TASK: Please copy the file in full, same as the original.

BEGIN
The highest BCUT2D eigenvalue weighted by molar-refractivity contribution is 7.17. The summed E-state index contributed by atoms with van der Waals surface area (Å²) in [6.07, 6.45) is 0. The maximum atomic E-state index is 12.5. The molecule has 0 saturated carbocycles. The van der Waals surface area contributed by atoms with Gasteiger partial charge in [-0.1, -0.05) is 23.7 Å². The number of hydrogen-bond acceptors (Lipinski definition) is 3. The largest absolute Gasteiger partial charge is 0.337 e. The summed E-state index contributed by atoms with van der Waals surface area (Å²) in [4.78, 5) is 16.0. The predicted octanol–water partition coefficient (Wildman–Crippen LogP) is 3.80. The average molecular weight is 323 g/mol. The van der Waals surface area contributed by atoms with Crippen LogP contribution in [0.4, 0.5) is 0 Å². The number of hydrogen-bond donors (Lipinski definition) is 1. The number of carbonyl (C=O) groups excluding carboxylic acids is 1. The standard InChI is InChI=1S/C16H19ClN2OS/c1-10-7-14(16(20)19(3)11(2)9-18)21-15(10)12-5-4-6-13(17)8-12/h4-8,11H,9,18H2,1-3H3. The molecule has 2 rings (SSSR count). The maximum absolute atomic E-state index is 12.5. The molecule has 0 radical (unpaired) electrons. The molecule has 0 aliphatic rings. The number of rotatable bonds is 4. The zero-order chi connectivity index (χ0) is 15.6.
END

The highest BCUT2D eigenvalue weighted by molar-refractivity contribution is 7.17. The summed E-state index contributed by atoms with van der Waals surface area (Å²) in [6.07, 6.45) is 0. The maximum atomic E-state index is 12.5. The molecule has 0 saturated carbocycles. The van der Waals surface area contributed by atoms with Gasteiger partial charge in [-0.1, -0.05) is 23.7 Å². The number of hydrogen-bond acceptors (Lipinski definition) is 3. The largest absolute Gasteiger partial charge is 0.337 e. The summed E-state index contributed by atoms with van der Waals surface area (Å²) in [4.78, 5) is 16.0. The predicted octanol–water partition coefficient (Wildman–Crippen LogP) is 3.80. The average molecular weight is 323 g/mol. The van der Waals surface area contributed by atoms with Crippen LogP contribution in [0.4, 0.5) is 0 Å². The number of hydrogen-bond donors (Lipinski definition) is 1. The number of carbonyl (C=O) groups excluding carboxylic acids is 1. The standard InChI is InChI=1S/C16H19ClN2OS/c1-10-7-14(16(20)19(3)11(2)9-18)21-15(10)12-5-4-6-13(17)8-12/h4-8,11H,9,18H2,1-3H3. The molecule has 2 rings (SSSR count). The maximum absolute atomic E-state index is 12.5. The molecule has 0 radical (unpaired) electrons. The molecule has 0 aliphatic rings. The number of rotatable bonds is 4. The zero-order chi connectivity index (χ0) is 15.6.